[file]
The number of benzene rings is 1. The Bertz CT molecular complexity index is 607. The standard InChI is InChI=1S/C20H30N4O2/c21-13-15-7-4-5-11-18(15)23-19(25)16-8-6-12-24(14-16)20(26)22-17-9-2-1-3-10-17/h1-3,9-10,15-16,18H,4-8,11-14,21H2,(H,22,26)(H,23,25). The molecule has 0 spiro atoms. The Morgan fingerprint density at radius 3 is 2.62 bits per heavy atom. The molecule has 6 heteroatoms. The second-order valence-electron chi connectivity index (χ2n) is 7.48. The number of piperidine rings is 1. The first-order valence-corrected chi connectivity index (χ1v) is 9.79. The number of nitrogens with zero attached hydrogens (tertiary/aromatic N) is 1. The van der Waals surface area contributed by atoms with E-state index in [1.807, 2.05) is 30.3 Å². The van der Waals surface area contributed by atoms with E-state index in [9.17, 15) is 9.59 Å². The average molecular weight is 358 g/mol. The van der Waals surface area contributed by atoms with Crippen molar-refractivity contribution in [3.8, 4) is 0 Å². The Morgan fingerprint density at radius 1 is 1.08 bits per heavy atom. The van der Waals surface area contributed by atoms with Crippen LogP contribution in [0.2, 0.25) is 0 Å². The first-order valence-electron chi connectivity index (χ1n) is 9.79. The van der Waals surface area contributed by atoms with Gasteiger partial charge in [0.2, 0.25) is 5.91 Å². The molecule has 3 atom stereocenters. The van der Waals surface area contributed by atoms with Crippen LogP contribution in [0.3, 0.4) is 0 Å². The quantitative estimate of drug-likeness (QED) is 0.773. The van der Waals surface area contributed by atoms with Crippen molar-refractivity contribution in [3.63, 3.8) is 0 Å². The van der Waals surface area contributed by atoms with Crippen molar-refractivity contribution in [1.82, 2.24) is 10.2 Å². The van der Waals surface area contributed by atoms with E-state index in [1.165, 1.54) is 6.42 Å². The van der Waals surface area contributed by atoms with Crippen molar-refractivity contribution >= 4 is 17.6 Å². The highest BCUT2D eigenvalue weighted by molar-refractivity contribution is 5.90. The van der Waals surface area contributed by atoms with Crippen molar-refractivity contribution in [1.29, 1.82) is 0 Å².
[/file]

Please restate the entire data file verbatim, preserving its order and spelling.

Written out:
The number of benzene rings is 1. The Bertz CT molecular complexity index is 607. The standard InChI is InChI=1S/C20H30N4O2/c21-13-15-7-4-5-11-18(15)23-19(25)16-8-6-12-24(14-16)20(26)22-17-9-2-1-3-10-17/h1-3,9-10,15-16,18H,4-8,11-14,21H2,(H,22,26)(H,23,25). The molecule has 0 spiro atoms. The Morgan fingerprint density at radius 3 is 2.62 bits per heavy atom. The molecule has 6 heteroatoms. The second-order valence-electron chi connectivity index (χ2n) is 7.48. The number of piperidine rings is 1. The first-order valence-corrected chi connectivity index (χ1v) is 9.79. The number of nitrogens with zero attached hydrogens (tertiary/aromatic N) is 1. The van der Waals surface area contributed by atoms with E-state index in [1.807, 2.05) is 30.3 Å². The van der Waals surface area contributed by atoms with E-state index in [9.17, 15) is 9.59 Å². The average molecular weight is 358 g/mol. The van der Waals surface area contributed by atoms with Crippen molar-refractivity contribution in [3.8, 4) is 0 Å². The Morgan fingerprint density at radius 1 is 1.08 bits per heavy atom. The van der Waals surface area contributed by atoms with Crippen LogP contribution in [0.2, 0.25) is 0 Å². The first-order valence-electron chi connectivity index (χ1n) is 9.79. The van der Waals surface area contributed by atoms with Gasteiger partial charge in [0.2, 0.25) is 5.91 Å². The molecule has 3 atom stereocenters. The van der Waals surface area contributed by atoms with Crippen LogP contribution in [0.3, 0.4) is 0 Å². The quantitative estimate of drug-likeness (QED) is 0.773. The van der Waals surface area contributed by atoms with Crippen molar-refractivity contribution in [3.63, 3.8) is 0 Å². The van der Waals surface area contributed by atoms with Crippen molar-refractivity contribution in [1.82, 2.24) is 10.2 Å². The van der Waals surface area contributed by atoms with E-state index in [1.165, 1.54) is 6.42 Å². The van der Waals surface area contributed by atoms with Crippen molar-refractivity contribution >= 4 is 17.6 Å². The highest BCUT2D eigenvalue weighted by molar-refractivity contribution is 5.90. The van der Waals surface area contributed by atoms with Crippen molar-refractivity contribution in [1.29, 1.82) is 0 Å².